The short answer:

An actor is someone or something that is capable of sending information across your network.

The long answer:
The Ridgeback security appliance is really tracking agents in the sense of philosophy, sociology, linguistics, and artificial intelligence.  That is, an agent is an entity capable of “agency,” or essentially capable of making something happen.  Although I would prefer to talk about agents and agency, the term “agent” did not fly on the marketing front.  The problem is that many products use what they call agents, or software programs installed on endpoints.  When I said “agent,” everyone around me thought, “Oh, those programs we have to install and maintain.”  My using the term “agent” caused quite a bit of confusion.
So, I gave up on describing agents and agency, and started using the term “actor” instead.  I use the term actor in the sense of actants, Interactions of Actors Theory, policy debate, actor-network theory, actor model, or UML.  In a nutshell, an actor is something (including people, processes, and machines) that can do something.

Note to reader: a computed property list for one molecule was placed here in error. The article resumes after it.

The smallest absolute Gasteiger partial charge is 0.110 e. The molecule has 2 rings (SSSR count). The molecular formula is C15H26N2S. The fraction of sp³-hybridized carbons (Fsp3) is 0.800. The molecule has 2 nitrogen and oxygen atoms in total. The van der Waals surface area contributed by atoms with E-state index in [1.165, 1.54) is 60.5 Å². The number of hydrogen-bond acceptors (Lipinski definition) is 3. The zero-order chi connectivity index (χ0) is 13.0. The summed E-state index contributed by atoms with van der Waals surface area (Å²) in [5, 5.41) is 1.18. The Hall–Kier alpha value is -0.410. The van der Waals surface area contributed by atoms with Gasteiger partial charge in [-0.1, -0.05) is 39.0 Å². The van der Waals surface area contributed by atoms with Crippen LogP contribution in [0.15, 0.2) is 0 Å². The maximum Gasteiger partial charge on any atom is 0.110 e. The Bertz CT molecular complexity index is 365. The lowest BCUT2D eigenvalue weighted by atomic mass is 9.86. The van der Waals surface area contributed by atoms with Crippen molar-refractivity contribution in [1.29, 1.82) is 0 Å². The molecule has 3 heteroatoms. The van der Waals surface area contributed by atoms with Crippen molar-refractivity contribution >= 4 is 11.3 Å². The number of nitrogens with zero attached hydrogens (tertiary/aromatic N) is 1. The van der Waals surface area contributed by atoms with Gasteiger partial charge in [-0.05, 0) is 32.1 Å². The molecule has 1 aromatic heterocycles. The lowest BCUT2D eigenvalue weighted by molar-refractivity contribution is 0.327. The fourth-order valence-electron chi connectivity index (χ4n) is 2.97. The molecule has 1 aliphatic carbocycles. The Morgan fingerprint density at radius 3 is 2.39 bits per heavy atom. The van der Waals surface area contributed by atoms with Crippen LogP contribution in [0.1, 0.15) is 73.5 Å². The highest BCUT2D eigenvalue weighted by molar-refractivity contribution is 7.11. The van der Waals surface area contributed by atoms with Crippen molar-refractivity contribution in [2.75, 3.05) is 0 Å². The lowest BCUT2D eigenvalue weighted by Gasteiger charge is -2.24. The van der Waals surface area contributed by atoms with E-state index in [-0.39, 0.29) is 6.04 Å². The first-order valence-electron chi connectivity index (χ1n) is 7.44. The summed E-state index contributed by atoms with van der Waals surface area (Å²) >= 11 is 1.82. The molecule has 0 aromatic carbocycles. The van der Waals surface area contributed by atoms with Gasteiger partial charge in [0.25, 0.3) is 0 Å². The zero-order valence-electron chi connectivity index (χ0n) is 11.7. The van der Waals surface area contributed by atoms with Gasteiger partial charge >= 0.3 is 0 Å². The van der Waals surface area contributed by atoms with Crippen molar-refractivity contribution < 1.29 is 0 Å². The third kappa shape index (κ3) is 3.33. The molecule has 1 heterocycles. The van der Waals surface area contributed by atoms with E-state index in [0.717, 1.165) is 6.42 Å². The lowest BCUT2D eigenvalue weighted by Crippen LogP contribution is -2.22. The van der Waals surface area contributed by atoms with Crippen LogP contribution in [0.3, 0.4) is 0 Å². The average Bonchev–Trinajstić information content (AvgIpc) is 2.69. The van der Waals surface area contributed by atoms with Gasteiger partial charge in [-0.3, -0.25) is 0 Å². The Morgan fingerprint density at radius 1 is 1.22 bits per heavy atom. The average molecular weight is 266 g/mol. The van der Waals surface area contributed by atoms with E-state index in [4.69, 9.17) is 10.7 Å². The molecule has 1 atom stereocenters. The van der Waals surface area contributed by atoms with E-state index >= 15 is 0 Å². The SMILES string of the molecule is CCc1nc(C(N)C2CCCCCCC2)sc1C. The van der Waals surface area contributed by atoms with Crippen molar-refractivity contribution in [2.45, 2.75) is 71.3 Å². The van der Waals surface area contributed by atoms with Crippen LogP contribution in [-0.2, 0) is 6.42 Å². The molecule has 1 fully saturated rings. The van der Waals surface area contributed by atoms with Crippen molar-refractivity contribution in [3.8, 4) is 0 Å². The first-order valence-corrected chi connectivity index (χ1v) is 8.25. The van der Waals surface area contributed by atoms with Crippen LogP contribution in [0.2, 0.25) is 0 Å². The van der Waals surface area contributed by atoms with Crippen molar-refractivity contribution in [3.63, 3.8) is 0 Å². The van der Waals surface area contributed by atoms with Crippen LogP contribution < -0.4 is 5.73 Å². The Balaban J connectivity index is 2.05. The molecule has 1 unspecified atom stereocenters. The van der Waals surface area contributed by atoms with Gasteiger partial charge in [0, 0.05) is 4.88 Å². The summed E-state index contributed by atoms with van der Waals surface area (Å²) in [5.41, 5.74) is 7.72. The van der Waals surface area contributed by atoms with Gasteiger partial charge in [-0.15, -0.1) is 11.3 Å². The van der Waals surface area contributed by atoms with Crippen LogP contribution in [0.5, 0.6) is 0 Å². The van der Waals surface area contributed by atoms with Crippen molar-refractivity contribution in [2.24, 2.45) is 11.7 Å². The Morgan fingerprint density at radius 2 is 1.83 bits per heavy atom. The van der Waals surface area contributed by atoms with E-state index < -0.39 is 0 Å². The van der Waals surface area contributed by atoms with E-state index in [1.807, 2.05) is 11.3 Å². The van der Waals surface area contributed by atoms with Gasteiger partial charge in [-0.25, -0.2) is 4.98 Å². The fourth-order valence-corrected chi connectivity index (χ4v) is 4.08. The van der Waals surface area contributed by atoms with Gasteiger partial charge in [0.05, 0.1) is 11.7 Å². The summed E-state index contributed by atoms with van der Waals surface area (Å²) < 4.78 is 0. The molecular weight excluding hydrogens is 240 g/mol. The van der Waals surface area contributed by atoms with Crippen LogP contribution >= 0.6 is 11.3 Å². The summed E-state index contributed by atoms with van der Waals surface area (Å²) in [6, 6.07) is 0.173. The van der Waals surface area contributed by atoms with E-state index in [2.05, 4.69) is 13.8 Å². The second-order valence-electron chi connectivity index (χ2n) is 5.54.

Some concrete examples of actors include an employee using a desktop computer, and automated software patching process, a web server, a web browser, a human using a web browser, and a Javascript computer program running inside of a web browser.  Yes, things get very complicated when one considers all the implications.  Thankfully, all that complexity is what the Ridgeback security appliance handles internally.